When Schubert finally brought the wine to the Penfolds management team in Sydney for a tasting in 1957, it was universally disliked and he was ordered to stop working on the project. But Schubert was determined to make Grange succeed and continued crafting the wine in secret, hiding the ‘57, ‘58, and ‘59 vintages deep in the cellar. Finally, in 1960, the Penfolds team came around to the idea, and the production of Grange officially began.
Penfolds Grange went on to be a highly decorated wine.
After its rocky start, Penfolds Grange skyrocketed to fame, quickly becoming one of the most sought-after luxury wines on the market. The 1990 vintage of Grange was listed as Wine Spectator’s red wine of the year in 1995, and in 2001 Grande was listed as a South Australian heritage icon. The 2008 Grange was also the first Australian wine to receive two 100 point scores from influential wine magazines as well.
Penfolds is one of the most counterfeited wines.
Due to its name recognition and hefty price tag, Penfolds Grange has become one of the most commonly counterfeited bottles of wine. There are numerous instances of police seizing thousands of bottles of fraudulent Penfolds bottles in large counterfeiting schemes. Penfolds is committed to protecting the craftsmanship of its brand and works to combat these fake bottles. It takes extensive measures including monitoring online and offline markets, partnering with local governments and industry authorities, and taking legal action to protect its brand and trademarks to ensure customers can find authentic bottles. The winery also works with authorized retail partners that customers can trust.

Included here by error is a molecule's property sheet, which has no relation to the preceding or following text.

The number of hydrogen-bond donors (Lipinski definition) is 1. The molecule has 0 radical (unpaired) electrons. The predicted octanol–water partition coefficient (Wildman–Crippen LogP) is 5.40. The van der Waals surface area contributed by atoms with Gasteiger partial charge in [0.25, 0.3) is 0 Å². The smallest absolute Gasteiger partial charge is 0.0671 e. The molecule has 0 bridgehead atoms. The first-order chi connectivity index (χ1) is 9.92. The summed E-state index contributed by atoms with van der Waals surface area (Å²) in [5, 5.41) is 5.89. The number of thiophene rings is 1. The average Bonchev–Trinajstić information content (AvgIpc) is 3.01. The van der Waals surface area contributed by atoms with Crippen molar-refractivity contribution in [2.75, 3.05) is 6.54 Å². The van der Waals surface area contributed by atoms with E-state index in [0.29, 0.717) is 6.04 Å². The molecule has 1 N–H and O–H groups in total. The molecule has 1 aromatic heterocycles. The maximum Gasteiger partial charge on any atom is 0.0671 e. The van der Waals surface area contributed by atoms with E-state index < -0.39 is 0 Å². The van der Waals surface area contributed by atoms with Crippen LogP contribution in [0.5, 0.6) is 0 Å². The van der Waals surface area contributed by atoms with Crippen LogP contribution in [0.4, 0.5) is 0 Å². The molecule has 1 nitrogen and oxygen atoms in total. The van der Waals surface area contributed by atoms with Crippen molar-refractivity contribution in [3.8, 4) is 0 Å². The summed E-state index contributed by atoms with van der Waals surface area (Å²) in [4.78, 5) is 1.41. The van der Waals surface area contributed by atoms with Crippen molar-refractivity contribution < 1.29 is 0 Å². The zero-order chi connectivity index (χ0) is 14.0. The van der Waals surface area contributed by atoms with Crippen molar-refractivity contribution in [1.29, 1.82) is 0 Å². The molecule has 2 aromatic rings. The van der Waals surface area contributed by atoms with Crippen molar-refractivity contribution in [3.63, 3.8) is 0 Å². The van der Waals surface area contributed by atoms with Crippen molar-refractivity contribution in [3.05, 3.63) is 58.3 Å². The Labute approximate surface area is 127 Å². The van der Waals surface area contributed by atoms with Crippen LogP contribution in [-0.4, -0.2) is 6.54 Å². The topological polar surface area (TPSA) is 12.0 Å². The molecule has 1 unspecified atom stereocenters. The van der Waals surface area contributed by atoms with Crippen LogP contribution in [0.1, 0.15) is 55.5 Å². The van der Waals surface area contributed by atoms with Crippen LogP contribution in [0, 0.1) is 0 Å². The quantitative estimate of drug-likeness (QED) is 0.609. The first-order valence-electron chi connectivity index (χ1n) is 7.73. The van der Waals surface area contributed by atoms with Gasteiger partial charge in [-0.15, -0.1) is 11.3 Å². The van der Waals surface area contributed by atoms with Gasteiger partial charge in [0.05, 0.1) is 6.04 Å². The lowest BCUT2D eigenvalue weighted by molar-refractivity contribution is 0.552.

Penfolds helped start the tradition of “bin wines.”
Perhaps you’ve noticed a bin number on a bottle of wine in the past, and have wondered what it actually means. The term “bin” is an acronym for Batch Identification Number, and references the storage location of the wine in the cellar where it is kept for maturation. This tradition was actually started by Schubert to keep track of each wine’s location in the cellar when he was experimenting with the creation of Grange, with Bin 1 being the original 1951 location. In 1959, Penfolds released the Kalimna Bin 28 Shiraz as the first Penfolds release with a bin number, and this system has been embraced by other wineries since.
Even though Penfolds has strong roots in Australia, the winery is expanding globally.
Penfolds has recently dipped its toe in global expansion, starting with a line of wines made in California. This California range was about 20 years in the making, starting when the brand first imported vine cuttings from its esteemed South Australian vineyards and planted them in Sunshine State soil. In 2023, Penfolds marked its third California wine release with a wide range that incorporates both Australian and California style, priced from $40 to $850.
Penfolds has worked with other countries to produce special bottlings, too; it released its first wine made in China in 2022.
Penfolds just announced its first creative partner.
In 2023, Penfolds partnered with fashion icon and designer NIGO, as the brand’s first-ever creative partner. NIGO designed the specialty label for this collection, making a one-of-a-kind, limited-edition bottle for fans of Penfolds. ONE by Penfolds features three red blends from Australia, California, and France, and is meant to celebrate the idea of “one-ness” and what brings us together. The collaboration launched on July 13 in Hong Kong with a performance by Pusha T.